You appear to be looking for trouble and if you carry on like this you will get trouble.
Inspector MacKay, The Sydney Morning Herald, 21 August 1929
William John MacKay (1885–1948), known as Bill, was a Scottish-born police officer who played a major role in policing Sydney’s underworld during the 1920s. Affectionately known as ‘Big Bill’, he was 6 feet (183 centimetres) tall and weighed almost 100 kilograms. He was not afraid of a fight, and was said to have used his large fists to great effect during violent skirmishes with criminals. He joined the New South Wales Police in 1910, and after a period on the beat and then as a detective he became the Commissioner of Police in 1935.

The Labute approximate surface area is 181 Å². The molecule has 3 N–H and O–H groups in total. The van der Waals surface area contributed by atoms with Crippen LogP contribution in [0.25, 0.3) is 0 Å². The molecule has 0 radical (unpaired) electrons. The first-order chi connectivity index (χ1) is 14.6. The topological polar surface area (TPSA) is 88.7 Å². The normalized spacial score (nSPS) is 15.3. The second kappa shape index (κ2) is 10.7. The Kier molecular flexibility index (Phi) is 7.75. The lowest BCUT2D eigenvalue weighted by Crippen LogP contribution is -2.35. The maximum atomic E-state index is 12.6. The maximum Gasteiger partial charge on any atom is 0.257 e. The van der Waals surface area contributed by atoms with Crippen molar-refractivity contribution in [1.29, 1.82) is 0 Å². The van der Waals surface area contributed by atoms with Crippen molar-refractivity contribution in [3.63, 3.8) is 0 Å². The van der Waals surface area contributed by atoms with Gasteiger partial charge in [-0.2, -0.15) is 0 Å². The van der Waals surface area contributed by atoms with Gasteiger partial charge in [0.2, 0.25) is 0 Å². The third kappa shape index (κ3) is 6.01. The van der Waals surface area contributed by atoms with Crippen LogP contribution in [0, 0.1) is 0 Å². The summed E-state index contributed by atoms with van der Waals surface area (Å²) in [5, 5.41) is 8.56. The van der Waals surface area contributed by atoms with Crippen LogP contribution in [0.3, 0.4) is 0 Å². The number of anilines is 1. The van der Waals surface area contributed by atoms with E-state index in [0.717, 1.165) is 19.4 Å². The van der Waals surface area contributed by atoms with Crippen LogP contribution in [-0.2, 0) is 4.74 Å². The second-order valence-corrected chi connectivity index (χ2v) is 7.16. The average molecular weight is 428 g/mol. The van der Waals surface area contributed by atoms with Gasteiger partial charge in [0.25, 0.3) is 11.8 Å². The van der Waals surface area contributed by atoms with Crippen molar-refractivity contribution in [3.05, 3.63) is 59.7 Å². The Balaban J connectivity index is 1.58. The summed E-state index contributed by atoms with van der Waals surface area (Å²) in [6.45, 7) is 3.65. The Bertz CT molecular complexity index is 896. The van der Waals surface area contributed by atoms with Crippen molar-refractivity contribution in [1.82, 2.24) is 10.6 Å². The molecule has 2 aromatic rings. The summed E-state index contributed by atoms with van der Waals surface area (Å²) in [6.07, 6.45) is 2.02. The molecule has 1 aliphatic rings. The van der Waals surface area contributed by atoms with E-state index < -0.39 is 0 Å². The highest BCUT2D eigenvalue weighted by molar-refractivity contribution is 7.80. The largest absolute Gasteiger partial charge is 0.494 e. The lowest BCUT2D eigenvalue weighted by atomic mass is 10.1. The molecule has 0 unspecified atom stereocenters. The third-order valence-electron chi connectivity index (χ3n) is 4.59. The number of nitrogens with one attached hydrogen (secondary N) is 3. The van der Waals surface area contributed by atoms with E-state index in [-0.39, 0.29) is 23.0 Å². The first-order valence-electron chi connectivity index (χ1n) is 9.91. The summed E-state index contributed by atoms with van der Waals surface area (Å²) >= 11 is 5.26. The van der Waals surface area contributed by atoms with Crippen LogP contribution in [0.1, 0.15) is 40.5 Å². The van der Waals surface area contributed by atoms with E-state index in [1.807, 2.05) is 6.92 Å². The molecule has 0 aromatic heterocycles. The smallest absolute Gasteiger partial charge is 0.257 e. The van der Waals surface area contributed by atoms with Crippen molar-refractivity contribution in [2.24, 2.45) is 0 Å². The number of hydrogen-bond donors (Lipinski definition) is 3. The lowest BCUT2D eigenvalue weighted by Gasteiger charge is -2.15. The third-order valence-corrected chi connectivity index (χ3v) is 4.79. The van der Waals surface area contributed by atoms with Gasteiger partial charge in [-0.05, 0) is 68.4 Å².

Even as a senior officer, MacKay was known to stand shoulder to shoulder with his men during raids. In January 1928 the then inspector came to the aid of officers during a violent brawl at a home in Riley Street, Surry Hills, which was known to police as a ‘thieves’ kitchen’. MacKay was hit by an assailant, Christopher Smith, and the two fell to the ground and traded blows until, as MacKay stated in court, the man ‘became quiet’1 and was arrested. Thrilled journalists headlined the story‘C. I. B. Chief Mackay in a swirl of fists and boots at “Party”’.
- 1. Evening News, 24 January 1928, p9.